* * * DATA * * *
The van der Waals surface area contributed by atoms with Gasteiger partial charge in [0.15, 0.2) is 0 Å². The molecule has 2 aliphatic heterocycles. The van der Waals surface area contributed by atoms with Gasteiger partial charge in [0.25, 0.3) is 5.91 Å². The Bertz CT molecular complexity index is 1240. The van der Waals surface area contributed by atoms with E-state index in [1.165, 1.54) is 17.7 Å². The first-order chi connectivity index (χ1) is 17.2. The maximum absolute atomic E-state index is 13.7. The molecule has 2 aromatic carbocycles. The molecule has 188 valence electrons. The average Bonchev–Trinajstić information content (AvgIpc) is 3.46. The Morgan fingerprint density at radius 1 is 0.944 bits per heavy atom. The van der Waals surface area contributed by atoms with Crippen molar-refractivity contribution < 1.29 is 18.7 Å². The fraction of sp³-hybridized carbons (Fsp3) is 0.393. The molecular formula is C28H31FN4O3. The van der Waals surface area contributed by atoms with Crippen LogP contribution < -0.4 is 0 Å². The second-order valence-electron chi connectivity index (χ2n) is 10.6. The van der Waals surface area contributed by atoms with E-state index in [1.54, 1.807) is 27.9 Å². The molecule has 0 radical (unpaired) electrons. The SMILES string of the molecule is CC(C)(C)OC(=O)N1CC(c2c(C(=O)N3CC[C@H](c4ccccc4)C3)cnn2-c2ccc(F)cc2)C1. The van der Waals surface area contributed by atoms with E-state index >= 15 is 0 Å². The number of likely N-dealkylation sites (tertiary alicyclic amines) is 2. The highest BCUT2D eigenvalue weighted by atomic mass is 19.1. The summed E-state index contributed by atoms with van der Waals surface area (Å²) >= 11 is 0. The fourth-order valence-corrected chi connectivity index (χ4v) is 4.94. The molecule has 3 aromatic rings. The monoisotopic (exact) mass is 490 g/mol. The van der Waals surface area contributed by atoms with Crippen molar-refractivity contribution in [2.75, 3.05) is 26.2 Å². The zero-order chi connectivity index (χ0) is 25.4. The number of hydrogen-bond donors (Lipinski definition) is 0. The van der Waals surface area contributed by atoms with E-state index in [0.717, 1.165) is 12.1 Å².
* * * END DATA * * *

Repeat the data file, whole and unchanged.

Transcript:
The van der Waals surface area contributed by atoms with Gasteiger partial charge in [0.15, 0.2) is 0 Å². The molecule has 2 aliphatic heterocycles. The van der Waals surface area contributed by atoms with Gasteiger partial charge in [0.25, 0.3) is 5.91 Å². The Bertz CT molecular complexity index is 1240. The van der Waals surface area contributed by atoms with E-state index in [1.165, 1.54) is 17.7 Å². The first-order chi connectivity index (χ1) is 17.2. The maximum absolute atomic E-state index is 13.7. The molecule has 2 aromatic carbocycles. The molecule has 188 valence electrons. The average Bonchev–Trinajstić information content (AvgIpc) is 3.46. The Morgan fingerprint density at radius 1 is 0.944 bits per heavy atom. The van der Waals surface area contributed by atoms with Crippen molar-refractivity contribution < 1.29 is 18.7 Å². The fraction of sp³-hybridized carbons (Fsp3) is 0.393. The molecular formula is C28H31FN4O3. The van der Waals surface area contributed by atoms with Crippen LogP contribution < -0.4 is 0 Å². The second-order valence-electron chi connectivity index (χ2n) is 10.6. The van der Waals surface area contributed by atoms with E-state index in [1.54, 1.807) is 27.9 Å². The molecule has 0 radical (unpaired) electrons. The SMILES string of the molecule is CC(C)(C)OC(=O)N1CC(c2c(C(=O)N3CC[C@H](c4ccccc4)C3)cnn2-c2ccc(F)cc2)C1. The van der Waals surface area contributed by atoms with E-state index >= 15 is 0 Å². The number of likely N-dealkylation sites (tertiary alicyclic amines) is 2. The highest BCUT2D eigenvalue weighted by atomic mass is 19.1. The summed E-state index contributed by atoms with van der Waals surface area (Å²) >= 11 is 0. The fourth-order valence-corrected chi connectivity index (χ4v) is 4.94. The molecule has 3 aromatic rings. The monoisotopic (exact) mass is 490 g/mol. The van der Waals surface area contributed by atoms with Crippen molar-refractivity contribution in [2.75, 3.05) is 26.2 Å². The zero-order chi connectivity index (χ0) is 25.4. The number of hydrogen-bond donors (Lipinski definition) is 0. The van der Waals surface area contributed by atoms with E-state index in [0.717, 1.165) is 12.1 Å².